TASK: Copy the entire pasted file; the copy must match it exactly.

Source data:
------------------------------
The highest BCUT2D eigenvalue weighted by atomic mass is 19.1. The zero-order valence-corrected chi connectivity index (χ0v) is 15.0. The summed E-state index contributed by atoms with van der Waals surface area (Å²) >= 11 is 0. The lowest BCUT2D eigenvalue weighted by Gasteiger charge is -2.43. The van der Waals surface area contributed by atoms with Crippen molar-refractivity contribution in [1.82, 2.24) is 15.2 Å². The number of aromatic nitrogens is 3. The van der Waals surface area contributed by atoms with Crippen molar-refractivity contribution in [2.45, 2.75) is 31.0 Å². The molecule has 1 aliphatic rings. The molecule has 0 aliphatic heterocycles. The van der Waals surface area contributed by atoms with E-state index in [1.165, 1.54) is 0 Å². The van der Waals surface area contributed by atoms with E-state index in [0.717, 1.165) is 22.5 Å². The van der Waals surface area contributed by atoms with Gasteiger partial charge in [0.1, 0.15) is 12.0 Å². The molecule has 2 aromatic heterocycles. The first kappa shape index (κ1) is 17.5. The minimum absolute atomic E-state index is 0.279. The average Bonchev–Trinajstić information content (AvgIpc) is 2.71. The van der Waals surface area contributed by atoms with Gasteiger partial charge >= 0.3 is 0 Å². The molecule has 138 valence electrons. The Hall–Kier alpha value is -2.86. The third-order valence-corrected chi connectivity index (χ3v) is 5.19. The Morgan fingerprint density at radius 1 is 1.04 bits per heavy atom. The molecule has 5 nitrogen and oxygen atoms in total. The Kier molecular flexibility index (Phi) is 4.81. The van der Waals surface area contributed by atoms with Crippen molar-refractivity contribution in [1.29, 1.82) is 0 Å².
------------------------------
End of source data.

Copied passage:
The highest BCUT2D eigenvalue weighted by atomic mass is 19.1. The zero-order valence-corrected chi connectivity index (χ0v) is 15.0. The summed E-state index contributed by atoms with van der Waals surface area (Å²) >= 11 is 0. The lowest BCUT2D eigenvalue weighted by Gasteiger charge is -2.43. The van der Waals surface area contributed by atoms with Crippen molar-refractivity contribution in [1.82, 2.24) is 15.2 Å². The number of aromatic nitrogens is 3. The van der Waals surface area contributed by atoms with Crippen molar-refractivity contribution in [2.45, 2.75) is 31.0 Å². The molecule has 1 aliphatic rings. The molecule has 0 aliphatic heterocycles. The van der Waals surface area contributed by atoms with E-state index in [1.165, 1.54) is 0 Å². The van der Waals surface area contributed by atoms with E-state index in [0.717, 1.165) is 22.5 Å². The van der Waals surface area contributed by atoms with Gasteiger partial charge in [0.1, 0.15) is 12.0 Å². The molecule has 2 aromatic heterocycles. The first kappa shape index (κ1) is 17.5. The minimum absolute atomic E-state index is 0.279. The average Bonchev–Trinajstić information content (AvgIpc) is 2.71. The van der Waals surface area contributed by atoms with Gasteiger partial charge >= 0.3 is 0 Å². The molecule has 138 valence electrons. The Hall–Kier alpha value is -2.86. The third-order valence-corrected chi connectivity index (χ3v) is 5.19. The Morgan fingerprint density at radius 1 is 1.04 bits per heavy atom. The molecule has 5 nitrogen and oxygen atoms in total. The Kier molecular flexibility index (Phi) is 4.81. The van der Waals surface area contributed by atoms with Crippen molar-refractivity contribution in [1.29, 1.82) is 0 Å².